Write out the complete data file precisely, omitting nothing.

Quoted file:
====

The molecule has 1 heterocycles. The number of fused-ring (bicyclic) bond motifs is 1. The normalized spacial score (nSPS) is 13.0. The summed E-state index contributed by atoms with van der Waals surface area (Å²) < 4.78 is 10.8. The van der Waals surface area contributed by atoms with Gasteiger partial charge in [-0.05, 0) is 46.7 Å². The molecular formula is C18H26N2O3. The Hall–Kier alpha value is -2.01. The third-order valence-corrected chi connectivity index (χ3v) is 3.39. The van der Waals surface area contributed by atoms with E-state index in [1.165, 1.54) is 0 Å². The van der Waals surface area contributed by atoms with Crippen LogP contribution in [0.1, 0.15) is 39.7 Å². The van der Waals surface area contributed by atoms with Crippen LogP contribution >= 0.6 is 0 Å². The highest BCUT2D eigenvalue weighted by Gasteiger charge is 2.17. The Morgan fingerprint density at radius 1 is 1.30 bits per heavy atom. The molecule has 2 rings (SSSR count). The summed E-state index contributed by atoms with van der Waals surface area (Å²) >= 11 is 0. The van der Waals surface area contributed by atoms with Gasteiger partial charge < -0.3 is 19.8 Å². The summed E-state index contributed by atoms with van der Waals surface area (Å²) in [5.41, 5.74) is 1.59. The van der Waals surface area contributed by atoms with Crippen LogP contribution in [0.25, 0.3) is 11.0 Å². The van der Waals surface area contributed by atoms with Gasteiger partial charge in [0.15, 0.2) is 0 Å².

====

The molecule has 1 heterocycles. The number of fused-ring (bicyclic) bond motifs is 1. The normalized spacial score (nSPS) is 13.0. The summed E-state index contributed by atoms with van der Waals surface area (Å²) < 4.78 is 10.8. The van der Waals surface area contributed by atoms with Gasteiger partial charge in [-0.05, 0) is 46.7 Å². The molecular formula is C18H26N2O3. The Hall–Kier alpha value is -2.01. The third-order valence-corrected chi connectivity index (χ3v) is 3.39. The van der Waals surface area contributed by atoms with E-state index in [1.165, 1.54) is 0 Å². The van der Waals surface area contributed by atoms with Crippen LogP contribution in [0.1, 0.15) is 39.7 Å². The van der Waals surface area contributed by atoms with Crippen LogP contribution >= 0.6 is 0 Å². The highest BCUT2D eigenvalue weighted by Gasteiger charge is 2.17. The Morgan fingerprint density at radius 1 is 1.30 bits per heavy atom. The molecule has 2 rings (SSSR count). The summed E-state index contributed by atoms with van der Waals surface area (Å²) >= 11 is 0. The van der Waals surface area contributed by atoms with Gasteiger partial charge < -0.3 is 19.8 Å². The summed E-state index contributed by atoms with van der Waals surface area (Å²) in [5.41, 5.74) is 1.59. The van der Waals surface area contributed by atoms with Crippen LogP contribution in [0.25, 0.3) is 11.0 Å². The van der Waals surface area contributed by atoms with Gasteiger partial charge in [0.15, 0.2) is 0 Å².